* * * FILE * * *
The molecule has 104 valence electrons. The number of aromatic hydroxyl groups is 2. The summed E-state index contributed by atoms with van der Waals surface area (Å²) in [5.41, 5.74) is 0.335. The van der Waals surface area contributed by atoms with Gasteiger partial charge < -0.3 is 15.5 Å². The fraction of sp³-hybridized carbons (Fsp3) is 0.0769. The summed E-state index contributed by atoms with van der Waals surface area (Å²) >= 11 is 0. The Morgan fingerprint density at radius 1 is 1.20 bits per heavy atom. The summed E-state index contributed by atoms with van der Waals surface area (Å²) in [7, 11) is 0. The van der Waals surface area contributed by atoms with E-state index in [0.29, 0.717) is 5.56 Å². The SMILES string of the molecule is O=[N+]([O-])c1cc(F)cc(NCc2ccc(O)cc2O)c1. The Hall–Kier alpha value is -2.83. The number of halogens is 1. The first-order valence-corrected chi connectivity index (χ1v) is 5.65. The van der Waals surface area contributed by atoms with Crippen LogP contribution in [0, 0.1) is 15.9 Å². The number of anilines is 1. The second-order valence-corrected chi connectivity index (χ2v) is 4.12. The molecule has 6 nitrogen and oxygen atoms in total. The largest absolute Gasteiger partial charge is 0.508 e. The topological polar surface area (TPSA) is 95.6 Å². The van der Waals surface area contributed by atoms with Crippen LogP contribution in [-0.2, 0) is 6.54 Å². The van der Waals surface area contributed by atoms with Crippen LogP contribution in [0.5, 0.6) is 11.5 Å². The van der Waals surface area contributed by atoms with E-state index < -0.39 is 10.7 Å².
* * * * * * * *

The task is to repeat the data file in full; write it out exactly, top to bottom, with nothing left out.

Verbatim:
The molecule has 104 valence electrons. The number of aromatic hydroxyl groups is 2. The summed E-state index contributed by atoms with van der Waals surface area (Å²) in [5.41, 5.74) is 0.335. The van der Waals surface area contributed by atoms with Gasteiger partial charge < -0.3 is 15.5 Å². The fraction of sp³-hybridized carbons (Fsp3) is 0.0769. The summed E-state index contributed by atoms with van der Waals surface area (Å²) >= 11 is 0. The Morgan fingerprint density at radius 1 is 1.20 bits per heavy atom. The summed E-state index contributed by atoms with van der Waals surface area (Å²) in [7, 11) is 0. The van der Waals surface area contributed by atoms with E-state index in [0.29, 0.717) is 5.56 Å². The SMILES string of the molecule is O=[N+]([O-])c1cc(F)cc(NCc2ccc(O)cc2O)c1. The Hall–Kier alpha value is -2.83. The number of halogens is 1. The first-order valence-corrected chi connectivity index (χ1v) is 5.65. The van der Waals surface area contributed by atoms with Crippen LogP contribution in [0, 0.1) is 15.9 Å². The number of anilines is 1. The second-order valence-corrected chi connectivity index (χ2v) is 4.12. The molecule has 6 nitrogen and oxygen atoms in total. The largest absolute Gasteiger partial charge is 0.508 e. The topological polar surface area (TPSA) is 95.6 Å². The van der Waals surface area contributed by atoms with Crippen LogP contribution in [-0.2, 0) is 6.54 Å². The van der Waals surface area contributed by atoms with Crippen LogP contribution in [0.5, 0.6) is 11.5 Å². The van der Waals surface area contributed by atoms with E-state index < -0.39 is 10.7 Å².